McDonnell F-101 Voodoo Interceptor / Reconnaissance Aircraft
The McDonnell F-101 Voodoo achieved several endurance and speed records during her time aloft, earning the nickname of One-Oh-Wonder in the process.
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The McDonnell F-101 Voodoo was affectionately called the "One-oh-Wonder" and known moreso early on for its many record-setting achievements in the early years of use. The twin-engine fighter-bomber was a design that nearly wasn't thanks to the development of more potent high-flying long range bombers. Fortunately for the type, the need for escort fighters was as apparent as ever during the Korean War and interest in the Voodoo was brought back to the forefront. With the eventually involvement of Tactical Air Command, the Voodoo would find itself a home in US ranks and become one of the more successful American aircraft designs of the Cold War, inevitably seeing action in the Vietnam War.
Development of the F-101 Voodoo began as an extension of the twin-engine XF-88 prototype that appeared in 1948. The XF-88 was envisioned as a dedicated interceptor and heavy escort fighter for protection of the USAF's long-range bombers. As was common practice throughout World War Two, bomber formations were protected by smaller and faster fighters such as the North American P-51 Mustang, Lockheed P-38 Lightnings and Republic P-47 Thunderbolts, leaving bombers to concentrate on reaching their target areas and dropping their munitions without concerning themselves entirely on formation defense. Conventional thinking carried on in the post-war world, seeing a need for such performers only this time in sleek new jet-powered airframes. McDonnell introduced the XF-88 and won out in competition against Lockheed and North American designs. By this time, however, the USAF re-evaluated the need for long-range escort fighters in the jet age and saw no need to pursue such a design. As such, the XF-88 project was cancelled.
With the arrival of the Korean War, the jet age was in full swing. However, the USAF long-range, high-altitude bombers were still shown to be at the mercy of enemy fighters, resulting in unacceptable B-29 losses as the conflict progressed. The XF-88 design was revisited by the USAF and it was acknowledged that the need for a long-range escort jet-powered fighter was still there. The XF-88 was worked through a period of redesign that resulted in a lengthening of the fuselage which in turn provided internal space for more fuel (effectively influencing higher operational endurance in the process). Changes throughout the XF-88 (including a new tail arrangement, larger turbojet engines and redesigned intake openings) now warranted a new series designation and the Voodoo aircraft family was born - the XF-88 now becoming the larger redesigned YF-101 "Voodoo" prototype in 1951. The YF-101 was also reconsidered as a true dedicated "strategic fighter" and not so much a "penetration fighter" as originally categorized. This provided the YF-101 platform the capability to mount various weaponry - including nuclear types - while still retaining its initial bomber escort role. The YF-101 (eventually to become the F-101A production model) took to the skies on September 29, 1954 and entered service with the United States Air Force in 1957 as the F-101A.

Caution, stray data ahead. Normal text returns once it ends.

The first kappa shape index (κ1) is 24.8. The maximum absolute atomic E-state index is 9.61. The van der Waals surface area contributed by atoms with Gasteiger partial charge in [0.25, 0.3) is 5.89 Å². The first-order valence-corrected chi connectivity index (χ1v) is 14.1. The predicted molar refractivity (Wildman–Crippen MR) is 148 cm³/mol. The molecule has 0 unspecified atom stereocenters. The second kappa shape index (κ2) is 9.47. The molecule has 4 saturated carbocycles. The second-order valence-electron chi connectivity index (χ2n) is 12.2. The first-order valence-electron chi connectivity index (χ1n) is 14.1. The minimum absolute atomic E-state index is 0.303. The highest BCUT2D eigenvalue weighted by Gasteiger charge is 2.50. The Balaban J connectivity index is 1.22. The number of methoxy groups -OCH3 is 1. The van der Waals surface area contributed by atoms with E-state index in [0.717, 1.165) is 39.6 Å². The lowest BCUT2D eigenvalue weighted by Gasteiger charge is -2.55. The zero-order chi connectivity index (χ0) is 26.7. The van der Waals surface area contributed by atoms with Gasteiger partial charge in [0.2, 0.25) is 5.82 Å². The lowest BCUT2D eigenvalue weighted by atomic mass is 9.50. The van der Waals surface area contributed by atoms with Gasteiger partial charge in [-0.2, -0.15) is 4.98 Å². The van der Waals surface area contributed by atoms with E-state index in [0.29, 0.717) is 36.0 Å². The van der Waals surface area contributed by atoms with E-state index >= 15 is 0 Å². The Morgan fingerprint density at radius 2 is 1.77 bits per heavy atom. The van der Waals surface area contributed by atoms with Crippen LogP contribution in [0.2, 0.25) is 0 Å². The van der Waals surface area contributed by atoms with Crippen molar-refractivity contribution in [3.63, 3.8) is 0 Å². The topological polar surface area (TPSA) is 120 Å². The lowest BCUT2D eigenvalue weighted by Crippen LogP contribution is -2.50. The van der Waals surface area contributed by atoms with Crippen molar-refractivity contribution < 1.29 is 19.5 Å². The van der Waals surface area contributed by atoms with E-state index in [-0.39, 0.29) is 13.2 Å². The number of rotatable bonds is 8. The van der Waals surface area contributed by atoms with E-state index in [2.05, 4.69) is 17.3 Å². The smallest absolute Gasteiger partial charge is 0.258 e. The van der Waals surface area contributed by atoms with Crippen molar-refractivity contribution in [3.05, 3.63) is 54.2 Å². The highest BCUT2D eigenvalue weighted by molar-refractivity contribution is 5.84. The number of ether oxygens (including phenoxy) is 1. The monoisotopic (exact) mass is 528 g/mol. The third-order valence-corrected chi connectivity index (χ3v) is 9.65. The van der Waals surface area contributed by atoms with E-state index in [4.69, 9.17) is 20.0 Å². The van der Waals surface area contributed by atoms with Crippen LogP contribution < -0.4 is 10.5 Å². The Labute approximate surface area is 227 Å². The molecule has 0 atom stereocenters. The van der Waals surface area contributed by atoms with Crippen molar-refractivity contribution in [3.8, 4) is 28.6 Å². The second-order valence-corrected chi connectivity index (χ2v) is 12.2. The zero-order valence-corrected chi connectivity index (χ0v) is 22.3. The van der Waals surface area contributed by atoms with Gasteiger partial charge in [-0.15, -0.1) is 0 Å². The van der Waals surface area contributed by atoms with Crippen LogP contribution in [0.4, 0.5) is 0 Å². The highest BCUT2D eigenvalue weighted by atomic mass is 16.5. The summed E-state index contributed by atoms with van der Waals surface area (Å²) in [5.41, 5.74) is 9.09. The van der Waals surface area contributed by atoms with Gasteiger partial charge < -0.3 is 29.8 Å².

By this time, the conclusion of the Korean conflict and the arrival of the jet-powered B-52 Stratofortress forced a yet another rethinking of Strategic Air Command needs and the idea of a jet-powered escort fighter was once again dropped. Despite this action, Tactical Air Command moved in looking for a replacement for their aging F-89 Scorpion and F-84 Thunderstreak series of jet fighters. The Voodoo seemed to fit the bill and the F-101A found a home.
Externally, design of the Voodoo was noted for its wing root triangular intake ducts, high-mounted tail plane and engine exhaust ports ending just at the base of the empennage. The crew - be it a single or twin seat model - sat in the forward portion of the rounded fuselage under a clam-shell type canopy, the cockpit itself pressurized. Wings were short, low-mounted, swept and positioned at about the center point of the fuselage. The top aft portion of the fuselage elegantly formed into the vertical tail surface to which the horizontal planes were positioned in the uppermost part. Ailerons were situated on the outer trailing wing edges. This, along with the tail control surfaces, were operated via an irreversible hydraulic system as were the wing flaps (the latter also electrically actuated). A drag chute was incorporated into the design for improved landing roll distances. By any regard, the aircraft maintained a graceful appearance, particularly noteworthy considering the many sharp-angled American designs common in the 1950's. The design elements inherent in the Voodoo design would become apparent in the follow-up McDonnell design - this being the F-4 Phantom.
The F-101A model series was the first production form of the Voodoo. The platform sported a battery of 3 x 20mm M-39 auto-firing cannons and up to 2,000lbs of external stores. Cannons were placed two on the left side of the fuselage and one to the lower right. Gun firing was assisted via an automatic lead computing sight along with a radar ranging system. Bombing was assisted through LABS (Low Altitude Bombing System) and LADD (Low Angle Drogue Delivery) systems. Manual bomb release was provided for through DIRECT. Additionally, the model could carry one nuclear-tipped missile as needed. A-series models made up 3 squadrons and were produced in 75 examples. Performance allowed by the Pratt & Whitney J57-P-13 (15,000lb max thrust with afterburning) turbojet included a top speed of 1,009 miles per hour, a maximum service ceiling of 55,800 feet and a range nearing 1,900 miles.